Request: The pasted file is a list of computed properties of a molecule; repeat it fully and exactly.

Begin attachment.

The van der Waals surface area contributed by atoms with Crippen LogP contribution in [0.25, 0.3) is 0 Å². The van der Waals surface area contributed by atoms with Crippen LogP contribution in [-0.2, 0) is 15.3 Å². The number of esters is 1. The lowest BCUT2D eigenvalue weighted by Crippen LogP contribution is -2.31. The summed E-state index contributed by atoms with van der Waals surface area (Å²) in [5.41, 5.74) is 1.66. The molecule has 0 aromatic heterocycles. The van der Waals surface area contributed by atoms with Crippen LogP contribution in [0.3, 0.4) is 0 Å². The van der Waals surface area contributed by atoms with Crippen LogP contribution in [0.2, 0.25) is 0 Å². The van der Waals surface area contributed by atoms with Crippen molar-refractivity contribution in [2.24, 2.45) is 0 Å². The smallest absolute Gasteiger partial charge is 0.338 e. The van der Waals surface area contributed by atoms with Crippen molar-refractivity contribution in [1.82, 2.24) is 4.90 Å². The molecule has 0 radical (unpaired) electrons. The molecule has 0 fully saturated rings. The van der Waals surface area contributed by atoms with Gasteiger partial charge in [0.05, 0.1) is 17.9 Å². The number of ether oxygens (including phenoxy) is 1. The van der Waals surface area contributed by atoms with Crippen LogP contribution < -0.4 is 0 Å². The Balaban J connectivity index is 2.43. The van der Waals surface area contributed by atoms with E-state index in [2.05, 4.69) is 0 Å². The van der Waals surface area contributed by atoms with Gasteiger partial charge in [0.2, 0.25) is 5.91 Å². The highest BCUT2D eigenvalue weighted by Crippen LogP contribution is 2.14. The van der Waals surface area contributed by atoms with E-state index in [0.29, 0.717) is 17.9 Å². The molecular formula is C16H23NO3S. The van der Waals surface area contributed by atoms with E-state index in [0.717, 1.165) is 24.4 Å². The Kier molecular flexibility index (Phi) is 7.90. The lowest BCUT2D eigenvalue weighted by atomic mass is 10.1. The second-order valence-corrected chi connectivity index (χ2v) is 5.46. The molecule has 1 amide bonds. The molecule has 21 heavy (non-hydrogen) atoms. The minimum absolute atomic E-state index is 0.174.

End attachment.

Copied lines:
The van der Waals surface area contributed by atoms with Crippen LogP contribution in [0.25, 0.3) is 0 Å². The van der Waals surface area contributed by atoms with Crippen LogP contribution in [-0.2, 0) is 15.3 Å². The number of esters is 1. The lowest BCUT2D eigenvalue weighted by Crippen LogP contribution is -2.31. The summed E-state index contributed by atoms with van der Waals surface area (Å²) in [5.41, 5.74) is 1.66. The molecule has 0 aromatic heterocycles. The van der Waals surface area contributed by atoms with Crippen LogP contribution in [0.3, 0.4) is 0 Å². The van der Waals surface area contributed by atoms with Crippen LogP contribution in [0.2, 0.25) is 0 Å². The van der Waals surface area contributed by atoms with Crippen molar-refractivity contribution in [2.24, 2.45) is 0 Å². The smallest absolute Gasteiger partial charge is 0.338 e. The van der Waals surface area contributed by atoms with Crippen molar-refractivity contribution in [1.82, 2.24) is 4.90 Å². The molecule has 0 radical (unpaired) electrons. The molecule has 0 fully saturated rings. The van der Waals surface area contributed by atoms with Gasteiger partial charge in [0.05, 0.1) is 17.9 Å². The number of ether oxygens (including phenoxy) is 1. The van der Waals surface area contributed by atoms with Crippen LogP contribution < -0.4 is 0 Å². The Balaban J connectivity index is 2.43. The van der Waals surface area contributed by atoms with E-state index in [2.05, 4.69) is 0 Å². The van der Waals surface area contributed by atoms with Gasteiger partial charge in [0.2, 0.25) is 5.91 Å². The highest BCUT2D eigenvalue weighted by Crippen LogP contribution is 2.14. The van der Waals surface area contributed by atoms with E-state index in [0.29, 0.717) is 17.9 Å². The molecular formula is C16H23NO3S. The van der Waals surface area contributed by atoms with E-state index in [0.717, 1.165) is 24.4 Å². The Kier molecular flexibility index (Phi) is 7.90. The lowest BCUT2D eigenvalue weighted by atomic mass is 10.1. The second-order valence-corrected chi connectivity index (χ2v) is 5.46. The molecule has 1 amide bonds. The molecule has 21 heavy (non-hydrogen) atoms. The minimum absolute atomic E-state index is 0.174.